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“Biennale de l’Image en Mouvement” at Centre d’Art Contemporain Genève

by Isabella Zamboni

 

Using the theory and analysis of cinema to observe an exhibition may prove to be an effective strategy. Like a film, an exhibition also has the structural task of creating a vision and giving order to our perceptions. Both director and curator bring into existence a new reality, creating different points of view in what can be considered as a process of editing. What type of visions and perspectives does the 2016 Biennale de l’Image en Mouvement produce?

Continuing along the lines traced out by Andrea Bellini, the artistic director of the Biennale (who on this occasion has worked together with Cecilia Alemani, Caroline Bourgeois and Elvira Dyangani Ose), the 14th Biennale de l’Image en Mouvement consists solely of works commissioned and produced for the event, with no pre-established curatorial theme to be respected. The conceptual and practical focus of the Biennale is on production, rather than on bringing together (often already existing) works under a single overarching theme. As a result, the exhibition display may appear not so much as a logical sequence of elements as a montage based on associations, forming a non-linear composition. Paradigmatically, something comparable to the so-called “montage of attractions” of Soviet cinema can be seen in the juxtaposition of Alessio Di Zio’s two short fantasy spy movies and Pauline Boudry & Renate Lorenz’s work, which looks at protests in Berlin refugee camps. These works are all shown on the fourth floor of Mamco in Geneva.

The format adopted by the Biennale thus goes beyond the non-linear and the associative, and ends up as something hybrid in nature: the program consists of 27 new productions and these form part of an exhibition consisting of multimedia installations, performances and, finally, premieres and encounters with artists. The format combines a cinema festival, a whole constellation of solo exhibitions and performances, and a fertile ground for research. In addition to being hybrid, the event is also wide ranging, with a multitude of artistic languages, different types of displays and a dual nature as a place for both production and exhibition. This approach is reinforced by its logistics, for after opening in Geneva, the Biennale will continue on to another six venues, with a whole range of events in Venice, Florence, Miami, Rotterdam, Montréal and Buenos Aires.

Although freely combined, and created without the constraints of a particular theme, the pieces on show can nevertheless be grouped together in three different approaches and themes. The first revolves around notions of gender, the female figure, and empowerment, as we see in the works of boychild & Wu Tsang, Emilie Jouvet, Pauline Boudry & Renate Lorenz and Phoebe Boswell. The movie Aria by Emilie Jouvet, for example, presents shots entirely produced with smartphones, which portray a series of people leaning their faces over the artist’s belly while recounting their experience as queer parents, together with their ideas on identity and family constructions.

The second group of works, on the other hand, addresses political questions in a subtle, non-rhetorical, non-modernist, non-authoritarian way. The video installation COMMUNITY by the Brazilian duo Cinthia Marcelle & Tiago Mata Machado, for example, depicts the unstable social situation of their country. It does so by filming a group of individuals, standing one after the other in a fairly abstract stretch of land, apparently waiting for something within an order, a line, that seems constantly about to break.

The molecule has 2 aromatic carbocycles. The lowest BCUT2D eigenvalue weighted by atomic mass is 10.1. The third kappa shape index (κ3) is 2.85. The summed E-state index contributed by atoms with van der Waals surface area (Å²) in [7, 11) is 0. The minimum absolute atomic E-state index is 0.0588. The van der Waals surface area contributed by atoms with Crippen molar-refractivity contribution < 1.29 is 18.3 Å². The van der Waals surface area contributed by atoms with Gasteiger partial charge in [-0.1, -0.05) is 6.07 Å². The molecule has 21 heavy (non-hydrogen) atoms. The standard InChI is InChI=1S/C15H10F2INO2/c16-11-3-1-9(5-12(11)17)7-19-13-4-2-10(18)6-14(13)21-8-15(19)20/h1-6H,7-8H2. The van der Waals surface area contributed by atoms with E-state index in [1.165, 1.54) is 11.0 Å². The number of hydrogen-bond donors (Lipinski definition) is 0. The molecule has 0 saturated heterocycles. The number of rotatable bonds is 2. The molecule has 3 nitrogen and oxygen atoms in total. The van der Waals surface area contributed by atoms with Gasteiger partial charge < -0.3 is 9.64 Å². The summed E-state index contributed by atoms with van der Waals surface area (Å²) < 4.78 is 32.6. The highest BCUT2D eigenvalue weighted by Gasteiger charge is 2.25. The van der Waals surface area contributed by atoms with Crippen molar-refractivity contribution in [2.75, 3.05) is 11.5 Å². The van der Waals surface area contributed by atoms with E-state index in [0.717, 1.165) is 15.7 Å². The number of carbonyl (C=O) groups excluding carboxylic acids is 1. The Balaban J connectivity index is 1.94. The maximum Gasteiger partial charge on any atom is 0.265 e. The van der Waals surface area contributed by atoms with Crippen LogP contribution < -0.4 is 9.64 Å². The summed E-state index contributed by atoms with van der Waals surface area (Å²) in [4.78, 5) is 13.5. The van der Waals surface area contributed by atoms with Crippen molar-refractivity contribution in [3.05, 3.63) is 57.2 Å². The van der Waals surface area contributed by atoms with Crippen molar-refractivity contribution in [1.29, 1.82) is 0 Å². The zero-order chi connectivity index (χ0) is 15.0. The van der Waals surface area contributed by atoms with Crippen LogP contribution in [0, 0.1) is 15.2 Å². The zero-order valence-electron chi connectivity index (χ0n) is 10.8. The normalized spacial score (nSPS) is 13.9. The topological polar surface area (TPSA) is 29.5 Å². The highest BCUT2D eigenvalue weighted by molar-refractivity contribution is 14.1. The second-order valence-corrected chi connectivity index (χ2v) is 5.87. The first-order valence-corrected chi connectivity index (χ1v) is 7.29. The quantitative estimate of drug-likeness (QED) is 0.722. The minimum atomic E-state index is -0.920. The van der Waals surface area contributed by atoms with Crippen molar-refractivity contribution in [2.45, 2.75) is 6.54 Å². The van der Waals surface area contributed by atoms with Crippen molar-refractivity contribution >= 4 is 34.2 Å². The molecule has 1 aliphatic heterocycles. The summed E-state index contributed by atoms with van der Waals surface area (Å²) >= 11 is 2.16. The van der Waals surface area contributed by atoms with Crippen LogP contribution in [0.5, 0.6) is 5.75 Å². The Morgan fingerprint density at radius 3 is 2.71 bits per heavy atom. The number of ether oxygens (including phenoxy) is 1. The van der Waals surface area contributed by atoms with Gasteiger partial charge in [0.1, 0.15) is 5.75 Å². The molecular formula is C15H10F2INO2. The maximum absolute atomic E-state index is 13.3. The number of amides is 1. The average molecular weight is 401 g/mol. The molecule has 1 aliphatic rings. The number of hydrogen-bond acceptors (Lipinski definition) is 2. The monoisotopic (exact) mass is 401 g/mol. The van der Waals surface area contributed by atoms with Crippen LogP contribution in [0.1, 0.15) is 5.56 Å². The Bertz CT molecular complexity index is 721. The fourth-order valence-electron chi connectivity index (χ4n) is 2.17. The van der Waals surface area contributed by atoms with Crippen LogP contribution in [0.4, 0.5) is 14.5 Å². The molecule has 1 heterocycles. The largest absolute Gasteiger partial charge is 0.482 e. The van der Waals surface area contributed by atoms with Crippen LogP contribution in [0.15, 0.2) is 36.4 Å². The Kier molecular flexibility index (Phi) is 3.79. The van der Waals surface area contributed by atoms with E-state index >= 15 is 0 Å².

Lastly, the third group of works appear to be trying to work out ways to create devices that can be used to bring about immersive displays. Emily Wardill’s video, in particular, with its sloping screen, almost as though it were not to scale in relation to the size of the place it is in, appears to use the video projection as a device for the cration of a quasi-virtual reality.

The Biennale de l’Image en Mouvement engages in a variety of different visions, which it assembles into a non-linear, associative, hybrid and pervasive collection of individual approaches. These independent approaches tackle socially relevant issues, which they address in a subtle tone, at times bringing about a disorienting visual perception by means of both digital and physical channels. In its concept and application, the format appears to lead to at least three after-effects in the artists’ works. Its non-linear, associative, hybrid and pervasive nature, coupled with some of the works on display, somehow reflects the way the contemporary world relates to things and to the media, in which the overpowering mediatization of events and facts converts one level of language into another, confusing images and signs with things. The focus of the Biennale on production also promises well for the future of video art and experimental film. Finally, it is clear to see that this event has acquired the power to use new, understated vocabularies to experiment with video. In doing so, the Biennale has abandoned the more canonical, but also more rhetorical tones that were the norm when it was first created in the 1980s.

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at Centre d’Art Contemporain Genève
until 29 January 2017

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